If you are new to monovision you may benefit from avoiding visually demanding situations at first, and instead to wear their new lenses only in familiar situations. For example, it may be better to be a passenger, rather than a driver, in a car. In fact, you should only drive with monovision correction if you can pass your driver's license eye examination while wearing it.
Coping in Special Situations
Some people are uncomfortable in situations with low illumination, such as night driving. If that is your concern, ask us about prescribing an additional lens to correct both eyes for distance for those times when sharp distance vision is required.
An alternative is a pair of glasses with additional power in the reading eye so that the combined power of your contacts and the spectacles match your distance prescription.
If you require very sharp near vision, you might want to ask about an additional lens to correct both eyes for close-up work. Or, to occasionally have the clearest vision for critical tasks, you may want to request supplemental glasses to wear over your monovision correction, converting the distance eye to a reading prescription so that you can use both eyes at near distance.
Contacts for distance; Reading glasses for near vision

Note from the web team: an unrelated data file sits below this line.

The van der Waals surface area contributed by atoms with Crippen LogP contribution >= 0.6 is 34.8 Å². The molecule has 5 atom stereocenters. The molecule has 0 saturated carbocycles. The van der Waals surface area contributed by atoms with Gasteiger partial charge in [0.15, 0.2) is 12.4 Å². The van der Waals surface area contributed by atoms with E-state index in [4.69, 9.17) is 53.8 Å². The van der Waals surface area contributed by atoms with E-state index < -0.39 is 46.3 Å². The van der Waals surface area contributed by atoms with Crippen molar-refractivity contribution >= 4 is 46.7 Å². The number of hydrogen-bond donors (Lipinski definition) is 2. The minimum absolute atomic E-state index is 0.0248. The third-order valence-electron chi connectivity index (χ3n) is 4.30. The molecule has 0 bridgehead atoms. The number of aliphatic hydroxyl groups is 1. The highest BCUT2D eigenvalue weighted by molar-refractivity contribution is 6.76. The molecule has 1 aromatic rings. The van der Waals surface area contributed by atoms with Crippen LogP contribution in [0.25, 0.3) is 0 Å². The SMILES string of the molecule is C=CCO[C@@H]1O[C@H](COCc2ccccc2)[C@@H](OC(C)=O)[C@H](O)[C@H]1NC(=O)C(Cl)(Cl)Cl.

The final option for correcting presbyopia is this: Wear contact lenses for distance, then slip some reading glasses over them for close-up work.
Perhaps not the perfect answer, this option enables you to avoid the dreaded bifocal glasses. And that can still be a definite plus.
Spots & Floaters
Do you occasionally see specks or threadlike strands drifting across your field of vision? Then, when you try to look at them, do they seem to dart away? If so, you're seeing what eye care practitioners call spots or floaters.
While almost everyone sees a few spots at one time or another, they can occur more frequently and become more noticeable as you grow older. If you notice a sudden change in the number or size of spots, you should contact us right away so you can be sure they are not the result of a more serious problem.
What are Spots or Floaters?